The most important decision when undertaking any development project is how to approach the project as a team. There are two major development methodologies to choose from - agile or waterfall. This decision will determine how the actual tasks of a project are organised and executed.
Agile projects are typically more flexible, delivered much quicker and far cheaper, but they also have less predictable results. On the other hand, waterfall projects can take much longer to develop and are typically more expensive.
The agile model is a sequential, linear and iterative approach whilst the waterfall approach flows steadily through these phases like a waterfall. Both are sound methodologies, but each takes a different path to the finish line.
Agile projects are completed iteratively whilst waterfall projects are more sequential. Each methodology has its own advantages and disadvantages, but the choice depends on the project type and circumstances.
According to a recent HP survey, 54% of agile users claim their largest reason for using agile over waterfall is that it enhances collaboration and teamwork.
There are significant differences between agile and waterfall and it is not always possible to choose between the two. Waterfall could be relevant to nearly any kind of IT project whilst agile requires specific conditions and is not applicable to larger projects.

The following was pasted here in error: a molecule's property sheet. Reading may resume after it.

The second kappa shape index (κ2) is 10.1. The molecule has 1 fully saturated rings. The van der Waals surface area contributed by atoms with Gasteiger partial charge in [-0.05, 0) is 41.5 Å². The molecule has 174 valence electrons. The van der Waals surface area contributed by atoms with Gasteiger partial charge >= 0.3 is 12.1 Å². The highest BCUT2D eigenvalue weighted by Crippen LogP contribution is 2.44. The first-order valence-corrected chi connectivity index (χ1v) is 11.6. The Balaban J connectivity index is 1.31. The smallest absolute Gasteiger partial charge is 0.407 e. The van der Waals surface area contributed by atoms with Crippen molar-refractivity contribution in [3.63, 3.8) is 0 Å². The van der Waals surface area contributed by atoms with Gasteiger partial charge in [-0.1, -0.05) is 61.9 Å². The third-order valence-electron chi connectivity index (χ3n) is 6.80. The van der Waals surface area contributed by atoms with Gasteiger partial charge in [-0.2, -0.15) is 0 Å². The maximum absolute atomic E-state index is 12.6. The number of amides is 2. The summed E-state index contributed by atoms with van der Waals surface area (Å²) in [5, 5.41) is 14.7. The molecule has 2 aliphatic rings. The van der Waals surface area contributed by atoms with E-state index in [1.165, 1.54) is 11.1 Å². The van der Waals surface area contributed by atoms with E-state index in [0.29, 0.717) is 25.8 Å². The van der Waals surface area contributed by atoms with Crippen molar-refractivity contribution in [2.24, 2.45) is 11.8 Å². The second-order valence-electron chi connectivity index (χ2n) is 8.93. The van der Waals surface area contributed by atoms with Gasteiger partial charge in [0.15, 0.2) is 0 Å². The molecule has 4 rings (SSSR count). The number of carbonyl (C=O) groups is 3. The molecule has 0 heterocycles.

Most of the conditions required for agile projects to succeed relate to the working environment and specific practices that can or cannot be employed by the entire project team, not only those responsible for development.
Waterfall might be a better option when there is limited customer interaction. It is ideal for projects with dispersed teams, fixed scope and budget. Requirements are defined at the beginning of the project and can change through various phases.
The agile methodology is ideal for developing apps for new markets, where customer needs cannot be defined upfront. It is ideal when dealing with uncertain conditions.
With agile, high-level features are identified and broken down into discrete items, defined and developed within iterations. Requirements are usually defined around each iteration, rather than at the beginning of the project.
However, some development projects just don't suit a true agile approach but any project can benefit from some of the practices commonly found in this methodology. For example, when key deliverables cannot be defined and accepted sequentially and incrementally, then it is unlikely that agile can be used.
Agile is flexible and highly adaptive, ideal for projects that require a level of complexity and uncertainty. Waterfall is better suited for projects that require maintaining stringent phases and deadlines where stakeholders require sign-off at each stage.
The final decision lies within the scope, requirements and nature of each specific development project. There is no 'one size fits all' model, each has its benefits.